Here are a few images from my week in Budapest and Vienna.
On our first full day in Budapest we were allowed to photograph in an ancient and still operational bath house. What a fantastic start to our photographic journey. The place was absolutely full of textures and color. My lighting was accomplished with three Canon Speedlite 600RT flashes on their included flat foot stands (as I did not want to carry light stands with me to Budapest). I’d say they turned out very nice.
We spent a few hours wondering through the underground labyrinths under the streets of Buda Hill. These were apparently the dungeons that held the likes of Count Dracula himself (the real live person, not the vampire). It is fun to wander with a group of friends, but when those friends include photographers, every random streak of light through fog becomes and event. Unfortunately for my wife, she was the only non-photographer, so she became the subject of many a posed photograph. I am sure there will be a number of eery silhouettes of the lovely Danielle in the coming months on a few photographer blogs. She was a great sport about it all, and we had a lot of fun wandering in the shadowy underworld.
The photo I have chosen to show, however was one that kind of fell in my lap rather than needing to be set up. As Jeff led the way through the foggy tunnel, the mood lighting made a perfect and unexpected silhouette of him and his camera. I told him to freeze! Which he did. I then positioned myself for the best possible separation for his head, his face and his camera. We all worked on the shot a bit as Jeff dutifully stayed frozen in position. Carlos Martìn must receive credit for closing the gates just a bit, which I didn’t even know were there until he pulled them in. I was too focused on Jeff’s position. The gate gave me a lot to play with in the corners of the shot.
These kind of moments happen more often that we realize, but many times we pass them by in favor of getting to dinner on time, continuing our conversation, or just inattention to the moments and details. Sometimes we just let something beautiful pass us by and perhaps we regret not getting the shot. The world would have been just fine without this photo in it. Jeff didn’t even know the photo opportunity existed, and neither did anyone else in our group. I think he would have lived without it, but I know he is excited to have the image.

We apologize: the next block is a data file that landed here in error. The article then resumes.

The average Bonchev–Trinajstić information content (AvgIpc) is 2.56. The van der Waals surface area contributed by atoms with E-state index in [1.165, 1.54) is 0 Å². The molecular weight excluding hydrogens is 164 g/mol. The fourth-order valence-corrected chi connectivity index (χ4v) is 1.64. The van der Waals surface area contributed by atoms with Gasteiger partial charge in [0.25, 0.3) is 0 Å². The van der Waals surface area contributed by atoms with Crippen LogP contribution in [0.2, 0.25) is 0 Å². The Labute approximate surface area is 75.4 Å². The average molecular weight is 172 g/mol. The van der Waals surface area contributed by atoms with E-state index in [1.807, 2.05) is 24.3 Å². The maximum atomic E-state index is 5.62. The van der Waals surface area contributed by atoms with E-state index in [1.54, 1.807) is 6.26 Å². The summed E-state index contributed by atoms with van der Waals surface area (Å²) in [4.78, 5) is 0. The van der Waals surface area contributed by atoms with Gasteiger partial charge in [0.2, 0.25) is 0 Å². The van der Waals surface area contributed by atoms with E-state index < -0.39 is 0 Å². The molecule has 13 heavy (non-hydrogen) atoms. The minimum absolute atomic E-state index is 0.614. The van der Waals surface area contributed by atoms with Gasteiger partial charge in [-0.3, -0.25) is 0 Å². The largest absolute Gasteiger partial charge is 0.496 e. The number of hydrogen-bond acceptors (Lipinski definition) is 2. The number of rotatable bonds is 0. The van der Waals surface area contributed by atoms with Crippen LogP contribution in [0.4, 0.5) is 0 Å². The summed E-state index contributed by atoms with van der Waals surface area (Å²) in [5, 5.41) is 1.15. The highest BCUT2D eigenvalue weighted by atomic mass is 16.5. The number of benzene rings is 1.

Many times, the moments in our lives are far more important than grabbing that great light or that perfect moment on camera. I have often told photographers in lectures to take a little time off from the camera, and live life rather than document it. It’s hard for us to do sometimes. Case in point… later that evening, we ended up in a cafe on the edge of Buda Hill watching the sunset, hot-cocoa in hand, listening to a unique little string quartet, when the violinist approached us and asked for a request. After a bit of thought, we requested Ave Maria (one of my favorite songs) and he began to play like he was born to play that song. It was very romantic.
Danielle describes what happened next by saying, she now has conclusive proof that I can handle about ninety seconds of romance and beauty before I have to pick up my camera and document it. It wasn’t until she began making fun of me that I realized what I had done, at which point, feeling a bit foolish, I set the camera down and enjoyed the next song without the camera in my hand.
The question then is, did I need my camera to enjoy the music and the moment? Was there even a beautiful shot to be made? I suggest not! This image is only worth the memory spark to tell a story about my own foolishness. And I can say for certain that I enjoyed the music far better with my wife’s hand in my hand rather than a camera. So why the gut reaction to pick up the camera to document everything? Is it a sickness? A habit? An obligation? I will spend my entire life attempting to understand it. In some instances, it is a blessing for my wife because our children’s lives are very well documented. But, it can interfere with life experiences as well. They say recognition is half the battle, the other half is doing something about it. I have found that I can be a far better date without a camera in my hands, so I will often leave my camera at home and just practice experiencing life. Sometimes it is painful to see beautiful moments happening knowing that they will only be available in my memory, but at least I will have experienced the moment rather than simply having observed it.
When we are traveling, the task of capturing the experience falls on me (or maybe, I take it on myself), so I feel I must carry a camera, but that doesn’t mean I must carry a large professional camera. And more importantly, I have to be able distinguish between a moment that is to be captured and a moment that is to be lived.
We took a day trip to Vienna on Friday and I swear I spent thirty minutes debating whether to take my pro gear or my point and shoot with me. Danielle questioned the wisdom of taking my point and shoot to such a beautiful city, but in the end, I am so happy I left all the pro gear in Budapest and walked those beautiful streets with nothing but a tiny camera in one hand and my wife’s hand in the other (see my notes above).
A small (manual) digital point and shoot camera is the perfect middle ground. When you are carrying heavy pro gear, it just gets used more. Maybe just to justify the weight of the gear. A small pocket camera, on the other hand, can be ignored until something critical presents itself, and as long as it is a quality camera, I can walk the streets and enjoy the experiences I am having until something truly needs documentation. And let’s face it, without some kind of a camera, a photographer might go crazy, so it is just nice to have one around.
Everything I shot in Vienna was done with the Canon G15 (a manually adjustable point and shoot camera) and many of the shots were taken at 1600 ISO or higher. So the camera holds up very nicely in most circumstances. Even in the catacombs, where incidentally, a small point and shoot is preferable, when photography is prohibited…